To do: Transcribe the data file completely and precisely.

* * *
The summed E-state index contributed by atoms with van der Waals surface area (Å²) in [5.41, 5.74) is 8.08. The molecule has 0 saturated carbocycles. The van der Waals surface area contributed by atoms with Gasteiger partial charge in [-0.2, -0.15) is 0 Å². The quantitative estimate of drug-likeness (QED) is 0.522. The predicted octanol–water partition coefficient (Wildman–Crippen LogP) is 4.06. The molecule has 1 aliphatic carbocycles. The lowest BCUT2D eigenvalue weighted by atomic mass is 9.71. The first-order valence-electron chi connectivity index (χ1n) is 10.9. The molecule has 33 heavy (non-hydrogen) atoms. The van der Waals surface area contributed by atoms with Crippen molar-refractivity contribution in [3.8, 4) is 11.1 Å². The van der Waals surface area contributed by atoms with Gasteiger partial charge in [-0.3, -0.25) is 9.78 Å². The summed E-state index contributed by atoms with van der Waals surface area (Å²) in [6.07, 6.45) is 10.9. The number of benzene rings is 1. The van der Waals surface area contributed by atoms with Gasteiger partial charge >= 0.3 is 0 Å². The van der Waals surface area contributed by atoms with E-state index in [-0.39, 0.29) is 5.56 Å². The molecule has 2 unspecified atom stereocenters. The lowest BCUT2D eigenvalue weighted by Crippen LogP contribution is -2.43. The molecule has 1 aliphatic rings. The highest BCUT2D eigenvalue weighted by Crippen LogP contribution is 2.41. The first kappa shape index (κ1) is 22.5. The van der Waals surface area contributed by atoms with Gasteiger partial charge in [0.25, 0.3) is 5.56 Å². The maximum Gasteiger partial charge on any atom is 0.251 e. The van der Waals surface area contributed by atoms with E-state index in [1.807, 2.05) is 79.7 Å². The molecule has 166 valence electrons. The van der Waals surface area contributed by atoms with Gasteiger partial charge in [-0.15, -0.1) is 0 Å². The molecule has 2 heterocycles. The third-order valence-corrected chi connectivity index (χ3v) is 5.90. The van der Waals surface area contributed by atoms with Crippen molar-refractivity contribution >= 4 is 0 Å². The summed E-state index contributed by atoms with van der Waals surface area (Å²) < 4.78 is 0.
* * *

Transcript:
The summed E-state index contributed by atoms with van der Waals surface area (Å²) in [5.41, 5.74) is 8.08. The molecule has 0 saturated carbocycles. The van der Waals surface area contributed by atoms with Gasteiger partial charge in [-0.2, -0.15) is 0 Å². The quantitative estimate of drug-likeness (QED) is 0.522. The predicted octanol–water partition coefficient (Wildman–Crippen LogP) is 4.06. The molecule has 1 aliphatic carbocycles. The lowest BCUT2D eigenvalue weighted by atomic mass is 9.71. The first-order valence-electron chi connectivity index (χ1n) is 10.9. The molecule has 33 heavy (non-hydrogen) atoms. The van der Waals surface area contributed by atoms with Crippen molar-refractivity contribution in [3.8, 4) is 11.1 Å². The van der Waals surface area contributed by atoms with Gasteiger partial charge in [-0.3, -0.25) is 9.78 Å². The summed E-state index contributed by atoms with van der Waals surface area (Å²) in [6.07, 6.45) is 10.9. The number of benzene rings is 1. The van der Waals surface area contributed by atoms with Gasteiger partial charge >= 0.3 is 0 Å². The van der Waals surface area contributed by atoms with E-state index in [-0.39, 0.29) is 5.56 Å². The molecule has 2 unspecified atom stereocenters. The lowest BCUT2D eigenvalue weighted by Crippen LogP contribution is -2.43. The molecule has 1 aliphatic rings. The highest BCUT2D eigenvalue weighted by Crippen LogP contribution is 2.41. The first kappa shape index (κ1) is 22.5. The van der Waals surface area contributed by atoms with Gasteiger partial charge in [0.25, 0.3) is 5.56 Å². The maximum Gasteiger partial charge on any atom is 0.251 e. The van der Waals surface area contributed by atoms with E-state index in [1.807, 2.05) is 79.7 Å². The molecule has 166 valence electrons. The van der Waals surface area contributed by atoms with Gasteiger partial charge in [-0.15, -0.1) is 0 Å². The molecule has 2 heterocycles. The third-order valence-corrected chi connectivity index (χ3v) is 5.90. The van der Waals surface area contributed by atoms with Crippen molar-refractivity contribution >= 4 is 0 Å². The summed E-state index contributed by atoms with van der Waals surface area (Å²) < 4.78 is 0.